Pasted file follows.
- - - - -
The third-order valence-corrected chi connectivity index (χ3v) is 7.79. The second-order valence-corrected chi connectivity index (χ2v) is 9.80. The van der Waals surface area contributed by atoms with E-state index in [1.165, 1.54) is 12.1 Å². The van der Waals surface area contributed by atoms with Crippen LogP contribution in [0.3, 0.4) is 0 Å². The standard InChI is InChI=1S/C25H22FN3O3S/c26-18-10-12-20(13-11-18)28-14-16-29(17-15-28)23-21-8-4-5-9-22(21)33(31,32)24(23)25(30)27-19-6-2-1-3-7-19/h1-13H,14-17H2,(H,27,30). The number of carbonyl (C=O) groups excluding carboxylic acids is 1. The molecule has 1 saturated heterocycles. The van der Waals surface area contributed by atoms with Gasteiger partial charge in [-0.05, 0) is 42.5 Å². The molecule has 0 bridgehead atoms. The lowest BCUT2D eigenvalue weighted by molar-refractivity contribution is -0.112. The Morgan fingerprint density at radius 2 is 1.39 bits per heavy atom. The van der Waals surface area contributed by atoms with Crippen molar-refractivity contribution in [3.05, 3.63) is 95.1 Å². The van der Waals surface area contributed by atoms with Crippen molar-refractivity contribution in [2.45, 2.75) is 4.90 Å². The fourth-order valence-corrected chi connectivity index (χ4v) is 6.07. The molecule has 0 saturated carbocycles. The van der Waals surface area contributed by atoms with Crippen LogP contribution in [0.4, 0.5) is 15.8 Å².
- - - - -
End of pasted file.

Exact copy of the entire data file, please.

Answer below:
The third-order valence-corrected chi connectivity index (χ3v) is 7.79. The second-order valence-corrected chi connectivity index (χ2v) is 9.80. The van der Waals surface area contributed by atoms with E-state index in [1.165, 1.54) is 12.1 Å². The van der Waals surface area contributed by atoms with Crippen LogP contribution in [0.3, 0.4) is 0 Å². The standard InChI is InChI=1S/C25H22FN3O3S/c26-18-10-12-20(13-11-18)28-14-16-29(17-15-28)23-21-8-4-5-9-22(21)33(31,32)24(23)25(30)27-19-6-2-1-3-7-19/h1-13H,14-17H2,(H,27,30). The number of carbonyl (C=O) groups excluding carboxylic acids is 1. The molecule has 1 saturated heterocycles. The van der Waals surface area contributed by atoms with Gasteiger partial charge in [-0.05, 0) is 42.5 Å². The molecule has 0 bridgehead atoms. The lowest BCUT2D eigenvalue weighted by molar-refractivity contribution is -0.112. The Morgan fingerprint density at radius 2 is 1.39 bits per heavy atom. The van der Waals surface area contributed by atoms with Crippen molar-refractivity contribution in [3.05, 3.63) is 95.1 Å². The van der Waals surface area contributed by atoms with Crippen molar-refractivity contribution in [2.45, 2.75) is 4.90 Å². The fourth-order valence-corrected chi connectivity index (χ4v) is 6.07. The molecule has 0 saturated carbocycles. The van der Waals surface area contributed by atoms with Crippen LogP contribution in [0.4, 0.5) is 15.8 Å².